Lois.

8 07 2019

She was more than a bit long in the tooth, to say the least. A bit grungy, a bit worn.  A lock that needed persuasive urging to open. A tinge of long-ago smoked cigarettes greeted us as we opened the door to our weekend getaway AirBnB in Surrey. Lois The Motor Home was the 1980’s rode-hard-and-put-away-wet version of a unique (so we thought) funky and inexpensive place to stay after we dropped the kids off at their own place as we prepared for a fun and epic festival and shopping-filled weekend away.

Jill and I looked at each other, and burst out laughing as we entered the old motor home parked on a beautiful property just on the border of Whiterock. It was quiet and forested, with a hot tub and pool for us to use whenever we wanted. When we mutually decided to book it, we thought, Hey, what a fun adventure…. “camping” in the city!! Why not?!

We unloaded our car and set about planning our days ahead of us. This was when we discovered the owners didn’t exactly hold up their end of the traditional AirBnB bargain of supplying the basic necessities of… well…. normal life.

No toilet paper. Two towels. No garbage can/bags. No dish soap. Minimal dishes. Nary a broom to be found. NO BOTTLE OPENER.  Jill messaged the owner with our concerns and someone brought us two rolls of TP and some soap with a couple squeezes at the very bottom to do dishes with.

But hey, sometimes you’re faced with these situations and there’s not much else to do other than laugh about it and deal with the status quo. We made due at the time. The next morning we found the shower head was more intent on facing the wall instead of, you know… OUR ACTUAL BODIES. The water puddled on the floor under our feet with no way of being absorbed because… you know TWO TOWELS and all. The fuse blew every time we tried to blow dry our hair. We laughed about our smoker’s lung after breathing in that stale smoker smell.

We weren’t there all that much for the first two days. But on Saturday, we realized we were running low on TP and our towels were hot soggy messes. I went to the owner and asked him for more toilet paper and a couple more towels, so at the very least we could have something on the floor to mop up the leaky shower.

He looked at me with an odd expression and (I SHIT YOU NOT) said “But I already gave you two rolls.”

I placed my hands together in an effort to prevent myself from punching this dude in the face and finding some sort of calm within a prayer pose and said, “Yes. But you see, we’re girls. We need more than two rolls. And more towels too. That would be extremely convenient if you could provide this for us.” I gave him a smile that I hoped relayed more of a hopeful message, rather than a murderous one.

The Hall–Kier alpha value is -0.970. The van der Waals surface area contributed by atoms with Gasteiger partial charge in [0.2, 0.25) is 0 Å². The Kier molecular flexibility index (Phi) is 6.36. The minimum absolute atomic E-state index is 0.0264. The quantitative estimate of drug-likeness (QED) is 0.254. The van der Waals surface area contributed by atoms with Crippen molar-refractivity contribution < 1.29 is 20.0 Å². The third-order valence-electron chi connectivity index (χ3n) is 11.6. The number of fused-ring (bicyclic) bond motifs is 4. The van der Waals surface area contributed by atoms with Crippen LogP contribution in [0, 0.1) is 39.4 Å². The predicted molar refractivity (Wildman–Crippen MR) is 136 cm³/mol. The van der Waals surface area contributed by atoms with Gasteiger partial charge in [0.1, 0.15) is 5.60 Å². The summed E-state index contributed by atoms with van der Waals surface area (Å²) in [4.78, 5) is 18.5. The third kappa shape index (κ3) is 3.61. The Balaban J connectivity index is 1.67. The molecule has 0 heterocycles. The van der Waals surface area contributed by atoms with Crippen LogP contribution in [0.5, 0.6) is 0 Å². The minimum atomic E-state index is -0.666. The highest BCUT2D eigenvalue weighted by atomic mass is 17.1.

He looked vaguely out of sorts and offered to wash our towels for us after admitting he had no more toilet paper.

That was the moment when I knew I wanted to write the AirBnB review. I’m still penning it in my mind as I write this post.

He luckily scrounged some more TP for us and two fresh towels were laid out for us upon our return that day.

But you know, all in all, these are the sorts of adventures that can either ruin your trip or make your trip something to remember. Jill and I are both pretty easy-going gals, and we sure as hell laughed a whole lot about it. Maybe some people would have been horrified and demanded a refund while seeking modern comforts. But to me, we both survived and the memories and laughs we shared together are more precious than gold.

But, for the love of all that is good in this world, at least provide adequate toilet paper.

 

 

 

 

 

 

Advertisements




Spice

26 01 2015

When I was growing up in the ‘Wood, my foray into the culinary world was about as extensive as moose steak and mashed potatoes. The most exotic meal I knew of was Jigg’s Dinner, coveted by my bestie-Newfie-transplant-friend Lisa, OR the much-drooled-over in advance of the oft-made Pepper Steak, otherwise known as The Only Thing I Ever Saw Melissa Cook. I can still hear her say “Mmmmm…. Pepper steak,” as we cooked it on Saturday afternoons. We ate mostly healthy food back when I was young, but in retrospect, it might have been a tad limited. I wouldn’t say bland as I did grow up with a lot of homemade yummy goods as well as hunted meat, but the foreign aspect, the worldly aspect, the spice aspect…… it was missing. This isn’t to say it was anyone’s fault. It was the late 70s and early 80s in a small coal mining town. It just was the way it was, good or bad.

We all used to laugh about some of the kids in our class whose parents had immigrated from India, in our 80s sadly-acceptable-racist-ways, making fun of their abundant use of curry. Hahaha, we’d laugh, wrinkling our noses at such a foreign scent, never ever knowing the wonder of that spice. There was one day I recall that I went to my friend’s house: we tried on saris, I wore glass bangles all up my arms, and ate the most amazing sweet rice I have ever tried and this strange fudgey stuff, that I think now might have been Halva. My gastronomic juices began flowing, I believe on that day…. The strangeness of the flavours and textures made me curious about food.